Modeling the North American Monsoon
Cerezo-Mota, R., Allen, M. and Jones, R. 2011. Mechanisms controlling precipitation in the northern portion of the North American monsoon. Journal of Climate 24: 2771-2783.
In light of the great significance of the NAM system, Cerezo-Mota et al. investigated the degree of realism in its simulation by a major regional climate model (RCM) -- the Hadley Centre Regional Model version 3P (HadRM3P), analyzing the moisture sources of the NAM by employing two different boundary-condition datasets used to drive the model, which allowed them to assess the ability of the RCM to reproduce rainfall under climate-change conditions in the NAM region as predicted by global climate models (GCMs).
As a result of their various tests, the three UK researchers determined that "two of the most commonly used GCMs that simulate well the NAM precipitation (HadCM3 and MIROC) do not reproduce correctly the Great Plains low-level jet nor the moisture in the Gulf of Mexico," both of which factors play major roles in the northern portion of the NAM.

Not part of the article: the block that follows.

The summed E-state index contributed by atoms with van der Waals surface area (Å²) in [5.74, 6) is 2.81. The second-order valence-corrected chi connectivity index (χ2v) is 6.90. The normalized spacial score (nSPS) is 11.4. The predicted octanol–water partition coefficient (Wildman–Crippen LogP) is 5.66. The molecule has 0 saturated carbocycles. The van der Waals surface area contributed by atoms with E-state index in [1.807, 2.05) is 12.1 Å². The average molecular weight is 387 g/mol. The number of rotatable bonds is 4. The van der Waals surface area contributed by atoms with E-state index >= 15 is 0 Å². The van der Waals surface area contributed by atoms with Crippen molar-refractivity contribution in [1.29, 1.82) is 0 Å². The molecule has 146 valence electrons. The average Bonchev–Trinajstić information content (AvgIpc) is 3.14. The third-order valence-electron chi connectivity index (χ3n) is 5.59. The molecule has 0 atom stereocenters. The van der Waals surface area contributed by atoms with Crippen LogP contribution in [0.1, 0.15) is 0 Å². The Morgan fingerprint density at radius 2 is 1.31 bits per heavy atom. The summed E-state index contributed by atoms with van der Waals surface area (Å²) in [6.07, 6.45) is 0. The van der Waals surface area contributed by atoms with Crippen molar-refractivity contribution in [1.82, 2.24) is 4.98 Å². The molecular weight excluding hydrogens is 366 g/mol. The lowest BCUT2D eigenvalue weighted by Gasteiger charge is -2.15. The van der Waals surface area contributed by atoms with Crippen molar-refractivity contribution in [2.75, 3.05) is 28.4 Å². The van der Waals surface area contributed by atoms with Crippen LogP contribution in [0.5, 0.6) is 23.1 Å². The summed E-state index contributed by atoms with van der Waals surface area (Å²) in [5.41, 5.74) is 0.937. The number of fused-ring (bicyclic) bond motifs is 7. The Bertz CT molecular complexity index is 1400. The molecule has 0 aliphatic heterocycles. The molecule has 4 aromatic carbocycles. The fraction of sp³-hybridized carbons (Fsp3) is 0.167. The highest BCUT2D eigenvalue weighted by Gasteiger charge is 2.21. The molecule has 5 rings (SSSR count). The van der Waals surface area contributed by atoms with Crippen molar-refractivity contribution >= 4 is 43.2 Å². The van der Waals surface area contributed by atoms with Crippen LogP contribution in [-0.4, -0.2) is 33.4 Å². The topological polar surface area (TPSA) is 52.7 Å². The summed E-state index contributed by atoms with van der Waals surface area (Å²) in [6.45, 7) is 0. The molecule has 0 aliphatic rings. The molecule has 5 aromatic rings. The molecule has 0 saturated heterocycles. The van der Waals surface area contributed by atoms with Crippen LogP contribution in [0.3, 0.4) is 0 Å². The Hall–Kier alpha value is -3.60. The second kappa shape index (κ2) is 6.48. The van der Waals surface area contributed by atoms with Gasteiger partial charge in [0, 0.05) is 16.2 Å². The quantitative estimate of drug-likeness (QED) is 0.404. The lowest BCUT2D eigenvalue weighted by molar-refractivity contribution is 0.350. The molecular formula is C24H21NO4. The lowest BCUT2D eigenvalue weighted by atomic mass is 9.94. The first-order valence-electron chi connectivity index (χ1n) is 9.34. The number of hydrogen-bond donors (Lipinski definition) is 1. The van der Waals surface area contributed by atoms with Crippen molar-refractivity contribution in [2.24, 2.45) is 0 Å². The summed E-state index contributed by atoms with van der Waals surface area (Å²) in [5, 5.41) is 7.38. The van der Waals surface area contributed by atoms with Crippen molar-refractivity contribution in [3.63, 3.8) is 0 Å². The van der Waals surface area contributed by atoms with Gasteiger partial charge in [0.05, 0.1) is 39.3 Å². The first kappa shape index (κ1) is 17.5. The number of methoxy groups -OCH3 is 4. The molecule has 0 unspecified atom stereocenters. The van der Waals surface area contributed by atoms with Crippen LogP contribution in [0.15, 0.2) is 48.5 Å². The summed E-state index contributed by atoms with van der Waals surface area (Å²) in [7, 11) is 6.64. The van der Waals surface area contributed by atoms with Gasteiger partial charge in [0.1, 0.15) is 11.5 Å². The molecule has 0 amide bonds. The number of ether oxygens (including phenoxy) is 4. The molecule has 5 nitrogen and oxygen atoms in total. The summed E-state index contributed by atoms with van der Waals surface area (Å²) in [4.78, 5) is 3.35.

The implication of their results, in the words of Cerezo-Mota et al., is that "precipitation in Arizona-New Mexico would not be correctly represented by a regional model driven by these GCMs." Thus, they write that RCMs driven by the "most commonly used" GCMs "would not give realistic simulations of the current climate of the region and therefore would not offer a realistic projection of climate change of the NAM."
Grantz, K., Rajagoopalan, B., Clark, M. and Zagona, E. 2007. Seasonal shifts in the North American monsoon. Journal of Climate 20: 1923-1935.
Stensrud, D.J., Gall, R.L. and Nordquist, M.K. 1997. Surges over the Gulf of California during the Mexican monsoon. Monthly Weather Review 125: 417-437.